But it doesn't shine when compared to some other states, based on transparency of pricing information and state providers' willingness to disclose health care costs, a national study reports.

Idaho also scored an F.

The report, prepared by the Health Care Incentives Improvement Institute, a consortium of large firms that pay for employee health care, said Washington state scores an F according to its report card on price transparency..

Only two states scored an A: Massachusetts and New Hampshire. Five scored a B: Michigan, Maine, Virginia, Wisconsin and Colorado. 

The grades try to reflect how well each state sets policies on requiring providers to list price of medical care. It also looks at how well the state disseminates info, giving points, for instance, for public websites.

The report also values states that require disclosure of actual prices, rather than what hospitals say they bill for a service.

One health care researcher, quoted in USA Today, said that exact discrepancy in fees and more transparency in pricing won't necessarily help consumers.

Modest deductibles and co-payments of any size mean that what the consumer pays does not vary by the provider used,” wrote Paul Ginsburg, economist and president of Center for Studying Health System Change, in USA Today.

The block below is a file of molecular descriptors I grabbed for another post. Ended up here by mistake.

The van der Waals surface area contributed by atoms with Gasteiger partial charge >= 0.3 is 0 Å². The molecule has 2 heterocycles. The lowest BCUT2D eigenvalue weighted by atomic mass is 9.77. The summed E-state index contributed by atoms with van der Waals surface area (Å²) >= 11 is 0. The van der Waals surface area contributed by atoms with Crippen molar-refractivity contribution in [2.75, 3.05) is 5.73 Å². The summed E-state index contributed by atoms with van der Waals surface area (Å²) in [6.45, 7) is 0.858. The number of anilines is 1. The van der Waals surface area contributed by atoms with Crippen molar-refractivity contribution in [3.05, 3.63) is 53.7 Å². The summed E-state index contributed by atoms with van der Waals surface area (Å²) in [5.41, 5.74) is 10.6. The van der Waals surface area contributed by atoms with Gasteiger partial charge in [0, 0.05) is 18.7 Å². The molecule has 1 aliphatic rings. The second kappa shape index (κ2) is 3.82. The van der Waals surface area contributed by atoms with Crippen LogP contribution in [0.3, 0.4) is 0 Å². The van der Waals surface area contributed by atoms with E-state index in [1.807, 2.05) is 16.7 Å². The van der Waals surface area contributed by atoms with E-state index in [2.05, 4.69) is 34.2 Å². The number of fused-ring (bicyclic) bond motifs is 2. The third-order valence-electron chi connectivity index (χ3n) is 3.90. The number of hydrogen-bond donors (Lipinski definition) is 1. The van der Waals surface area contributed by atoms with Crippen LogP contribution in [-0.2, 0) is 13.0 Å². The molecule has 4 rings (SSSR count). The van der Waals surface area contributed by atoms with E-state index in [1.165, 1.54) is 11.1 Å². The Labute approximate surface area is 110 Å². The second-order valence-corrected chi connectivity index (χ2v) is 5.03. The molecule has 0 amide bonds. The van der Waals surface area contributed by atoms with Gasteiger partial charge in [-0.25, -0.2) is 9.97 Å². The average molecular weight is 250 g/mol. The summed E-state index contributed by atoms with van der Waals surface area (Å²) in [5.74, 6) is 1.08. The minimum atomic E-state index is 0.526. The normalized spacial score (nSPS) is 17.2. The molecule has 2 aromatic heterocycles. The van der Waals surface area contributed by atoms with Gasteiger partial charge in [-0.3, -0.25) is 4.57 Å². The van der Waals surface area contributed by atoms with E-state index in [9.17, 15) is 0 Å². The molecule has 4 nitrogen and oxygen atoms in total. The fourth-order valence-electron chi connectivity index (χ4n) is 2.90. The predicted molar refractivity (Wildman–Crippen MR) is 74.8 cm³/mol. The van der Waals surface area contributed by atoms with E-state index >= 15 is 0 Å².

He added that more transparency could force up prices, since consumers who equate quality with higher price will gradually shift toward pricier providers.

Spokane County netted $125,000 during its online foreclosure auction

Spokane County’s first-ever online auction of foreclosed properties earlier this month generated 29 parcel sales and more than $125,000 in unpaid taxes and delinquencies.

In a break from traditional end-of-year live auctions, the county’s Treasurer’s office opted for the online method to determine if more bidders took part, leading to more sales.

The jury is still out on whether online is the best way to go, but Chief Deputy Treasurer Mike Volz said by some yardsticks, the online experiment was successful.

Originally planned in December, the online bidding was postponed until March, to give owners more time to pay off bills.

Volz said that allowed owners of 16 delinquent parcels enough time to redeem the roughly $150,000 in taxes, fees and penalty interest they owed.

Had those 16 parcels been included in the online auction, they would have likely been the most sought-after properties, he said. As a result, the county now plans to have all future auctions held in January or February, Volz said.